- Decide if and where the installer should create shortcuts;
- Install the OpenVPN TAP adapter (if you haven’t got it already);
- Choose if you want to restart your PC now or later;
Throughout the installation, you’ll be guided by the integrated wizard, so it’s really not a big deal. The version we installed is 184.108.40.206.
Different credentials system
Alright, so we’re all set up, we’ve got the app installed on our computer, now it’s time to run it. If you left the checkboxes in the setup window untouched, chances are the application has already been launched after the installation was completed.
The main window encompasses a bunch of controls along a couple of fields where you need to input your credentials in order to access the application. You should keep in mind that if you’re unable to log in with the username/password combination you used to register the website account, try accessing the account area described above and click the green “Active” button on your screen.
This should redirect you to the “Manage Product” section of the website, where, if you scroll down, you can see the VPN username and reveal the VPN password by clicking the “Show Password” hyperlink next to it. Or you can use the credentials provided in the registration email you received, it’s the same thing.
Signing in and using the app
Now that everything’s set and done, I assume you were able to log into the app using your VPN account and password from the website. As mentioned above, the main window is pretty minimalistic and the username/password fields are always editable (they don’t become locked after you logged in, nor they disappear), so you should watch what you’re doing with that mouse cursor and keyboard.
If you provided the app with the correct combination of username and password, you can select the server you want to connect to and hit the large “Connect” button underneath the combo menu. The application is set to connect to the best server automatically, so if you want more control over the whole server location connection business, just open the dropdown menu and make a different selection.
A very important feature that you simply don’t bump into while using other VPN services is the IP changer. If you feel the IP address you’ve been assigned just doesn’t cut it for you, simply click the green “Change” button and you’ll be provided with a new one. Pretty cool, right?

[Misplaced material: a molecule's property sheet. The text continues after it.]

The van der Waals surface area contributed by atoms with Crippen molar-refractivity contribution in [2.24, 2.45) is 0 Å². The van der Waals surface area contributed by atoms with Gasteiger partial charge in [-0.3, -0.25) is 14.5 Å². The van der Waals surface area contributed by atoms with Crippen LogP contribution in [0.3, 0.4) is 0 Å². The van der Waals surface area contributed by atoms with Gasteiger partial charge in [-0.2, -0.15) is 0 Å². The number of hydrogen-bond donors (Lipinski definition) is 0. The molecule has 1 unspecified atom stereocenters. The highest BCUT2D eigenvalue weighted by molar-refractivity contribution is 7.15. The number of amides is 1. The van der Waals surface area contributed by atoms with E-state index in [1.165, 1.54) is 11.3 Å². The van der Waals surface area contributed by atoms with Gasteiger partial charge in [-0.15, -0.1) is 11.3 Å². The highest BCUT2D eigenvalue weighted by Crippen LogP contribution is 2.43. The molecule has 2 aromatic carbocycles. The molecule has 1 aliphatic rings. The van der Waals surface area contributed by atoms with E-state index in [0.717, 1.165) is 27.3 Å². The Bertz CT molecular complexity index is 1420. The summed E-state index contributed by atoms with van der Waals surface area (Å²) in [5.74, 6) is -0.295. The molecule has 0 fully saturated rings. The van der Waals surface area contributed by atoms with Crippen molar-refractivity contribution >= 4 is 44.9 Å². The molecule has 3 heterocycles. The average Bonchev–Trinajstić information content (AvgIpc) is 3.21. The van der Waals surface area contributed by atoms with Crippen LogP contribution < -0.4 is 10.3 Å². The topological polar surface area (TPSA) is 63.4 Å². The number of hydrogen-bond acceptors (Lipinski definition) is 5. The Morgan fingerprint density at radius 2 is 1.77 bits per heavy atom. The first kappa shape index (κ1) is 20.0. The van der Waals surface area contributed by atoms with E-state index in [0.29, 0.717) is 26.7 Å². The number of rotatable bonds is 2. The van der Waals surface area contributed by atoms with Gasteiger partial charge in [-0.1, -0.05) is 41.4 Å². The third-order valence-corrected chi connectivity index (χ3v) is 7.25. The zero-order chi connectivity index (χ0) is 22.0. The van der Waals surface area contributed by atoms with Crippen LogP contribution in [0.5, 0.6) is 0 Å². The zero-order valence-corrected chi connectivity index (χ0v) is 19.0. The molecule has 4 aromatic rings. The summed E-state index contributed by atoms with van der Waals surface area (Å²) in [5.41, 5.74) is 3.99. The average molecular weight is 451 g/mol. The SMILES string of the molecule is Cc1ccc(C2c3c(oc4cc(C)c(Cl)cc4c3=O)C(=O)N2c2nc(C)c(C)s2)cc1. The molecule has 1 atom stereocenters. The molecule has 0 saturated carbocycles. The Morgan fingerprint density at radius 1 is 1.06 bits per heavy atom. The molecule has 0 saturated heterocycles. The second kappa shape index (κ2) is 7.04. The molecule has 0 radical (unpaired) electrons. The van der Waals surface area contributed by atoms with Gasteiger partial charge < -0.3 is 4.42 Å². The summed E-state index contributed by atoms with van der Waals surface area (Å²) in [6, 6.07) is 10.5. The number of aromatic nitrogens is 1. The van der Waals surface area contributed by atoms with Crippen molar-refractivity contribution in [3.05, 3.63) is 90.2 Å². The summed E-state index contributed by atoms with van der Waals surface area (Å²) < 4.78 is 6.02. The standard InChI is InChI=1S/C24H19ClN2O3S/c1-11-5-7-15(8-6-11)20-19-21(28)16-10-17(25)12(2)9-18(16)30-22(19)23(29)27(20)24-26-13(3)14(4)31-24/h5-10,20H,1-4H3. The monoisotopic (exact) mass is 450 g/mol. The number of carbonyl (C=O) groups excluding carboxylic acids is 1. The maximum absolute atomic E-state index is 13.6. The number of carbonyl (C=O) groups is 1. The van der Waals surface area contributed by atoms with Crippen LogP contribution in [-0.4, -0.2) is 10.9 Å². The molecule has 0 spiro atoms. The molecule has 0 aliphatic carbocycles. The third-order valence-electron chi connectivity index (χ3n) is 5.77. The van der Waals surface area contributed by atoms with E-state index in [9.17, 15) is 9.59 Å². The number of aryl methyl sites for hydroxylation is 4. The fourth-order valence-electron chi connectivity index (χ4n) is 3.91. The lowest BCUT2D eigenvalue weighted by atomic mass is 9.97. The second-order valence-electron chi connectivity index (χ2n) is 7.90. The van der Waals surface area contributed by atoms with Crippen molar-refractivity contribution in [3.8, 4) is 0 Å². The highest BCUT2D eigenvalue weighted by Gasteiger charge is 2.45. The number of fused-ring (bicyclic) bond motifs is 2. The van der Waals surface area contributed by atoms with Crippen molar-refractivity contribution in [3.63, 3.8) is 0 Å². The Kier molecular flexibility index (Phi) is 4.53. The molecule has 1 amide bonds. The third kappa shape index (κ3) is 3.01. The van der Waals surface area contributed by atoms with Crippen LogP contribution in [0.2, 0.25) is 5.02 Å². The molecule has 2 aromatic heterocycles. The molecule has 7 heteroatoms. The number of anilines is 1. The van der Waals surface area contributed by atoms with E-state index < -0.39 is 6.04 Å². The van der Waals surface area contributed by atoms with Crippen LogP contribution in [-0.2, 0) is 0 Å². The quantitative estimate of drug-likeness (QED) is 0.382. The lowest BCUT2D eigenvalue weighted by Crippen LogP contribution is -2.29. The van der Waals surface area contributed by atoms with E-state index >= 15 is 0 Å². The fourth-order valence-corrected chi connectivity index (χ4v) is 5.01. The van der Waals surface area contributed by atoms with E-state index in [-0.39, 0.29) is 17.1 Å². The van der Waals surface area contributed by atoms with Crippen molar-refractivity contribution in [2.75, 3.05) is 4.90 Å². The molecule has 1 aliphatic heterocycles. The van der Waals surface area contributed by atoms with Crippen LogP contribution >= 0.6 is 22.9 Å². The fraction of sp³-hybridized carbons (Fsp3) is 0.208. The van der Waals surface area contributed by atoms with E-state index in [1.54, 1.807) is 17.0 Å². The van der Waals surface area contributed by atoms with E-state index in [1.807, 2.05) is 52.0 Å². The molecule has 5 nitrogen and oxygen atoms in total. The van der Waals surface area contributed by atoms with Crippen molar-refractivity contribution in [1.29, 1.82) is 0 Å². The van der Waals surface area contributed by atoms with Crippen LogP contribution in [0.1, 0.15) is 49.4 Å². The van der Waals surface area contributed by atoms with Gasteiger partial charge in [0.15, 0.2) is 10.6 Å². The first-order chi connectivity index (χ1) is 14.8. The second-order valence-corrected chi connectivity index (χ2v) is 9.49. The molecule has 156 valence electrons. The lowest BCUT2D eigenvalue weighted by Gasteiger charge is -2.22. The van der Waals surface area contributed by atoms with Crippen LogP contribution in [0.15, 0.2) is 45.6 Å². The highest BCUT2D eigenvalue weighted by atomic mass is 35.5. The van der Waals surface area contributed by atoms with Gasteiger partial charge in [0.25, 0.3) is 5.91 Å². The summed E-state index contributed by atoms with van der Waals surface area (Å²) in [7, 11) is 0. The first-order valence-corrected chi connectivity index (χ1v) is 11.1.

The advanced view
In the same main window, you can notice there’s a button that looks like a bunch of bars with sliders over them. Clicking this button will extend the main window and let you access a whole other section that enables you to perform certain modifications to the program’s default state.
The “Settings” section is not much more complicated than the app’s main screen since it only lets you perform a few adjustments. While this might be disappointing for advanced users who prefer a broader range of controls to be available for them to tinker with. If somehow, you downloaded the app and installed it without having created an account beforehand, there’s a shortcut you can use in the advanced view of the app that’s called, suggestively, “Create an Account.” Click away!
Modifying the parameters
As stated before, there’s not really much you can change (only in terms of amount, because these changes truly are significant to the way you’re using AnonymousVPN). Settings include some general options such as enabling the app to be launched at system startup automatically, but also a bunch of more advanced ones.
It is possible that you can change the default VPN protocol to be used every time you connect to AnonymousVPN from IPsec (AES-256 cipher) to OpenVPN (AES-256 cipher), toggle the kill switch and allow the local network connections. These don’t require any complex operations to be enabled, just selected from a dropdown menu or ticked in their designated checkboxes. That’s it.
The kill switch
If you’re not familiar with the term, the kill switch is a security measure that automatically blocks all incoming and outgoing traffic whenever your connection to AnonymousVPN drops. Your device is designed to check for the next best Internet connection and connect to it automatically and usually, this phenomenon occurs without you even noticing.
For example, you’re downloading something via torrent and your VPN connection drops. Your device automatically reverts to your default connection and a while later you check on your VPN app and notice that your connection is not active and probably has been that way for a long while.
Although most torrent clients have implemented this feature, it isn’t the only situation where it can come in handy, so it’s better that AnonymousVPN has it to begin with.
The list of servers you can connect to
It’s quite important for a VPN service provider to enable their customers to connect to a broad range of servers, since some services are only available in certain countries, while others are banned entirely from other countries. See where I’m going with this?
Anyway, here’s the complete list of servers that you can connect to when using AnonymousVPN:
- USA – us.anonymousvpn.biz – P2P Enabled
- Singapore – sg.anonymousvpn.biz – P2P Enabled
- United Kingdom – uk.anonymousvpn.biz – P2P Enabled
- France – fr.anonymousvpn.biz – P2P Enabled
- Germany – de.anonymousvpn.biz – P2P Enabled
- Hong-Kong – hk.anonymousvpn.biz – P2P Enabled
- Switzerland – ch.anonymousvpn.biz – P2P Enabled